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Athenaeum_in_1830.jpg

The Athenaeum Club, 1830. Credit: Wikimedia Commons

When the great and good convene to ponder the future in historic landmark buildings, there is not always happy news. A group of pharmaceutical executives and government regulators, invoking the name of one of London's most venerable clubs, seem to be ratifying the idea of an "innovation drought," according to the Financial Times.

The Athenaeum Group's proposals seem unexceptionable in themselves: more efficient regulation, more cooperation among pharmaceutical researchers to combat a discouraging trend:

. . . the number of new medicines has steadily dropped, while the cost of bringing each one to market has risen sharply to more than $1bn (£605m, €700m).


Still, it concerns me to read that Thomas Lonngren, chief of the European Union's pharmaceutical regulatory agency,

. . . argues that the biggest barrier to progress is science itself. "We are going into a new era of drug development where it's getting more and more complex. It is generally accepted that we have moved from low- to high-hanging fruit. Mother Nature is saying that she has the cards."
This idea is plausible, but isn't it part of the scientific outlook to question "generally accepted" views, especially in one's own industry? Only four years ago, the Australian physicians Robin Warren and Barry Marshall received the Nobel Prize in Physiology or Medicine for their discovery (beginning with old-fashioned serendipity) of the bacterium Heliobacter pylori and its role in causing stomach ulcers. Is it really conceivable that there are no other mavericks with ideas that will cost less than a billion dollars to develop and test?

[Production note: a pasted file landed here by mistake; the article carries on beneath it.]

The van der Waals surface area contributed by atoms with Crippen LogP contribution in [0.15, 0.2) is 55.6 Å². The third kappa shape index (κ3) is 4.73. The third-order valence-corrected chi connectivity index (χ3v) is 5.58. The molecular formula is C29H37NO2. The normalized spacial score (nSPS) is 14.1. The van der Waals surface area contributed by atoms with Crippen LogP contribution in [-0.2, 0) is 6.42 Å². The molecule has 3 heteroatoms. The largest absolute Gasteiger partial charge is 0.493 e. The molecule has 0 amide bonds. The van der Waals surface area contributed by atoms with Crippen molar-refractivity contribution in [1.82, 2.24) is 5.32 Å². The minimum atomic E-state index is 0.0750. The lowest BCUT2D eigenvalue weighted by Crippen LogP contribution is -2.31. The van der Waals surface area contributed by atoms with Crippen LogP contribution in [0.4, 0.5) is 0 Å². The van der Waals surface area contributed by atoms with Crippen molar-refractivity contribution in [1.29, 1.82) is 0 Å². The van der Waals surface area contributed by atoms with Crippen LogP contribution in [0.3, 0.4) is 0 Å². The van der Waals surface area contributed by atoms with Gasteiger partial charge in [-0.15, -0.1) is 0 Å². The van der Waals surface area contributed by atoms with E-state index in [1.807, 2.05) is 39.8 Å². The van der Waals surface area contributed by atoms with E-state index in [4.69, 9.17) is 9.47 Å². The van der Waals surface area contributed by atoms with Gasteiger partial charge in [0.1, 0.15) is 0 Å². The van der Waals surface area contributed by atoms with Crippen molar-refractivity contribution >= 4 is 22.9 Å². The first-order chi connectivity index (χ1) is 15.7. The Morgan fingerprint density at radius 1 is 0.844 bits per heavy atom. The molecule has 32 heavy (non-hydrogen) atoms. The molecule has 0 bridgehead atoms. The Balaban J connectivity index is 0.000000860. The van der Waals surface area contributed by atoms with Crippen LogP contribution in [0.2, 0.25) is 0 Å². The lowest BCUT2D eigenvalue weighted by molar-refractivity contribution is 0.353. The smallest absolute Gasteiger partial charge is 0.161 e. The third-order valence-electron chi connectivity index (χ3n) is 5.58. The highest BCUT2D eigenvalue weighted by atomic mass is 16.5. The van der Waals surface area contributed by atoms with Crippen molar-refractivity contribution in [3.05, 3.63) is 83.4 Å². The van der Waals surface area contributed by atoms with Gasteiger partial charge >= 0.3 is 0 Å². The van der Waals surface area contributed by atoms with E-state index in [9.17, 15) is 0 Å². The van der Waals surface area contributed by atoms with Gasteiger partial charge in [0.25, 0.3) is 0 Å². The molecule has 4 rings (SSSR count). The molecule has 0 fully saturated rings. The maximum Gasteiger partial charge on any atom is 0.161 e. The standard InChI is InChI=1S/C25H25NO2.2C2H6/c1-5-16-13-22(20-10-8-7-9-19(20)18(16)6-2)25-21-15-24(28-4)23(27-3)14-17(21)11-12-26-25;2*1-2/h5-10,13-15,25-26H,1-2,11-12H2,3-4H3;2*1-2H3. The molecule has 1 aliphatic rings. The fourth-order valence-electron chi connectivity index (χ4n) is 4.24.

In a newspaper interview as late as 1902  the great physicist and technologist Lord Kelvin, an Athenaeum member, told a newspaper interviewer (link courtesy of Wikipedia):

Neither the balloon, nor the aeroplane, nor the gliding machine will be a practical success.
Fortunately the Wright Brothers did not depend on Lord Kelvin for funding, and demonstrated their flyer at Kitty Hawk the following year anyway.

The social psychologist Daniel Gilbert, in his book Stumbling on Happiness, notes about this episode that "when scientists make erroneous predictions, they almost always err by predicting that the future will be too much like the present."

Too much "realism" about lagging innovation can become a self-fulfilling prophecy with the discouraging message of an ever more resistant Mother Nature. Naysayers to the contrary, there is a place for hype. And there's a lot to be said for the motto of the 1968 student protestors: "Be realistic, demand the impossible."





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Edward Tenner is a historian of technology and culture. He was a founding advisor of Smithsonian's Lemelson Center and holds a Ph.D in European history. More

Edward Tenner is an independent writer and speaker on the history of technology and the unintended consequences of innovation. He holds a Ph.D. in European history from the University of Chicago and was executive editor for physical science and history at Princeton University Press. A former member of the Harvard Society of Fellows and John Simon Guggenheim fellow, he has been a visiting lecturer at Princeton and has held visiting research positions at the Institute for Advanced Study, Woodrow Wilson International Center for Scholars, and the Princeton Center for Information Technology Policy. He is now an affiliate of the Center for Arts and Cultural Policy of Princeton's Woodrow Wilson School. He was a founding advisor of Smithsonian's Lemelson Center, where he remains a senior research associate.

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